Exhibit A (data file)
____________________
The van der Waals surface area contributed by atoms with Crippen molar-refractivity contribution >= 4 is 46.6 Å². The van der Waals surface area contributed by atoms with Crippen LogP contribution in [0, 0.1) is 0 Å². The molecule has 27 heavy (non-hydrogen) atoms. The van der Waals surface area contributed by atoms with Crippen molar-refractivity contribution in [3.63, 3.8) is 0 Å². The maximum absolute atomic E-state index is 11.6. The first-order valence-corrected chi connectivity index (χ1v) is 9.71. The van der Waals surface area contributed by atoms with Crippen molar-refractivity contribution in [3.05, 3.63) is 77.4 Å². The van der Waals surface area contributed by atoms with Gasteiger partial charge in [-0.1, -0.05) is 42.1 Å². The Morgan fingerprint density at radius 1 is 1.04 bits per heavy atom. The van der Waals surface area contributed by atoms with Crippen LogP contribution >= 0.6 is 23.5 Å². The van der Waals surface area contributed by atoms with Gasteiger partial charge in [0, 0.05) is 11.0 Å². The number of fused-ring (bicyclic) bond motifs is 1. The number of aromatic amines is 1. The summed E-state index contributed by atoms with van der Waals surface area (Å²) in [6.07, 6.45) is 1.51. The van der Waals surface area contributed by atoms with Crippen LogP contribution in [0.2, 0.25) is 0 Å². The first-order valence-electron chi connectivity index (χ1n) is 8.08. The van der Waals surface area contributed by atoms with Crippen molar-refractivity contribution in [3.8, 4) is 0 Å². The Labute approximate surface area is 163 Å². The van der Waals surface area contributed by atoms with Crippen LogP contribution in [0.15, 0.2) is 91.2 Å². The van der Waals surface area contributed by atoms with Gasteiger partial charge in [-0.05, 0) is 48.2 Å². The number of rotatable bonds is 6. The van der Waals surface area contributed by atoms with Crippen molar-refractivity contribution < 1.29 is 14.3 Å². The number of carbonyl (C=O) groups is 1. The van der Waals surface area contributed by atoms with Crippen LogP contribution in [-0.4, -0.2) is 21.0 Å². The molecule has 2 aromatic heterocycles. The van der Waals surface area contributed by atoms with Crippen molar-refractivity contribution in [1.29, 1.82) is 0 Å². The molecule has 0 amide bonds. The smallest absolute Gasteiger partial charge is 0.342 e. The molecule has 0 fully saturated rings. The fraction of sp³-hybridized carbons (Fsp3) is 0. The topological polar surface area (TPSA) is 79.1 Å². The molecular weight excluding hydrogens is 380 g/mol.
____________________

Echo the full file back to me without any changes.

The van der Waals surface area contributed by atoms with Crippen molar-refractivity contribution >= 4 is 46.6 Å². The van der Waals surface area contributed by atoms with Crippen LogP contribution in [0, 0.1) is 0 Å². The molecule has 27 heavy (non-hydrogen) atoms. The van der Waals surface area contributed by atoms with Crippen molar-refractivity contribution in [3.63, 3.8) is 0 Å². The maximum absolute atomic E-state index is 11.6. The first-order valence-corrected chi connectivity index (χ1v) is 9.71. The van der Waals surface area contributed by atoms with Crippen molar-refractivity contribution in [3.05, 3.63) is 77.4 Å². The van der Waals surface area contributed by atoms with Gasteiger partial charge in [-0.1, -0.05) is 42.1 Å². The Morgan fingerprint density at radius 1 is 1.04 bits per heavy atom. The van der Waals surface area contributed by atoms with Crippen LogP contribution >= 0.6 is 23.5 Å². The van der Waals surface area contributed by atoms with Gasteiger partial charge in [0, 0.05) is 11.0 Å². The number of fused-ring (bicyclic) bond motifs is 1. The number of aromatic amines is 1. The summed E-state index contributed by atoms with van der Waals surface area (Å²) in [6.07, 6.45) is 1.51. The van der Waals surface area contributed by atoms with Crippen LogP contribution in [0.2, 0.25) is 0 Å². The first-order valence-electron chi connectivity index (χ1n) is 8.08. The van der Waals surface area contributed by atoms with Crippen molar-refractivity contribution in [3.8, 4) is 0 Å². The Labute approximate surface area is 163 Å². The van der Waals surface area contributed by atoms with Crippen LogP contribution in [0.15, 0.2) is 91.2 Å². The van der Waals surface area contributed by atoms with Gasteiger partial charge in [-0.05, 0) is 48.2 Å². The number of rotatable bonds is 6. The van der Waals surface area contributed by atoms with Crippen molar-refractivity contribution < 1.29 is 14.3 Å². The number of carbonyl (C=O) groups is 1. The van der Waals surface area contributed by atoms with Crippen LogP contribution in [-0.4, -0.2) is 21.0 Å². The molecule has 2 aromatic heterocycles. The van der Waals surface area contributed by atoms with Crippen molar-refractivity contribution in [1.29, 1.82) is 0 Å². The molecule has 0 amide bonds. The smallest absolute Gasteiger partial charge is 0.342 e. The molecule has 0 fully saturated rings. The fraction of sp³-hybridized carbons (Fsp3) is 0. The topological polar surface area (TPSA) is 79.1 Å². The molecular weight excluding hydrogens is 380 g/mol.